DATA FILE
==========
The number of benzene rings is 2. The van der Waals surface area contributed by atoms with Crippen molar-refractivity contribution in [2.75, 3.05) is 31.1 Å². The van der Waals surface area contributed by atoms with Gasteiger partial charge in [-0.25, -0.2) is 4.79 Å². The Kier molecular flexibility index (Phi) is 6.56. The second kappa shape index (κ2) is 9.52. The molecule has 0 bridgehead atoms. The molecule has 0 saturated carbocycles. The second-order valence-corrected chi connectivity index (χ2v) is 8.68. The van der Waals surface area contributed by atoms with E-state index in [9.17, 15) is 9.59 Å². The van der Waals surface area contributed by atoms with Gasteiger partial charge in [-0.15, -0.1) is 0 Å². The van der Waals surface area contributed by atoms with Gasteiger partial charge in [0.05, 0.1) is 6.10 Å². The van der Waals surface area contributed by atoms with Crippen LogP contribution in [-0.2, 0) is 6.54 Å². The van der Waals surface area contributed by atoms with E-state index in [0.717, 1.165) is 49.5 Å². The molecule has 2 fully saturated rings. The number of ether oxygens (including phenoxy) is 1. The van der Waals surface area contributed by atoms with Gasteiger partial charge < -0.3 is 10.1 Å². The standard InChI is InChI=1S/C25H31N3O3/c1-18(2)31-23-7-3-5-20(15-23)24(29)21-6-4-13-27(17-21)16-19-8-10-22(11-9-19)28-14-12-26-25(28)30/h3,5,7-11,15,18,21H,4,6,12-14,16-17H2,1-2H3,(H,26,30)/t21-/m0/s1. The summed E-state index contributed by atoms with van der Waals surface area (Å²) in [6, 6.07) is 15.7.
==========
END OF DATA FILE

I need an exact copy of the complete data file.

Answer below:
The number of benzene rings is 2. The van der Waals surface area contributed by atoms with Crippen molar-refractivity contribution in [2.75, 3.05) is 31.1 Å². The van der Waals surface area contributed by atoms with Gasteiger partial charge in [-0.25, -0.2) is 4.79 Å². The Kier molecular flexibility index (Phi) is 6.56. The second kappa shape index (κ2) is 9.52. The molecule has 0 bridgehead atoms. The molecule has 0 saturated carbocycles. The second-order valence-corrected chi connectivity index (χ2v) is 8.68. The van der Waals surface area contributed by atoms with E-state index in [9.17, 15) is 9.59 Å². The van der Waals surface area contributed by atoms with Gasteiger partial charge in [-0.15, -0.1) is 0 Å². The van der Waals surface area contributed by atoms with Gasteiger partial charge in [0.05, 0.1) is 6.10 Å². The van der Waals surface area contributed by atoms with Crippen LogP contribution in [-0.2, 0) is 6.54 Å². The van der Waals surface area contributed by atoms with E-state index in [0.717, 1.165) is 49.5 Å². The molecule has 2 fully saturated rings. The number of ether oxygens (including phenoxy) is 1. The van der Waals surface area contributed by atoms with Gasteiger partial charge < -0.3 is 10.1 Å². The standard InChI is InChI=1S/C25H31N3O3/c1-18(2)31-23-7-3-5-20(15-23)24(29)21-6-4-13-27(17-21)16-19-8-10-22(11-9-19)28-14-12-26-25(28)30/h3,5,7-11,15,18,21H,4,6,12-14,16-17H2,1-2H3,(H,26,30)/t21-/m0/s1. The summed E-state index contributed by atoms with van der Waals surface area (Å²) in [6, 6.07) is 15.7.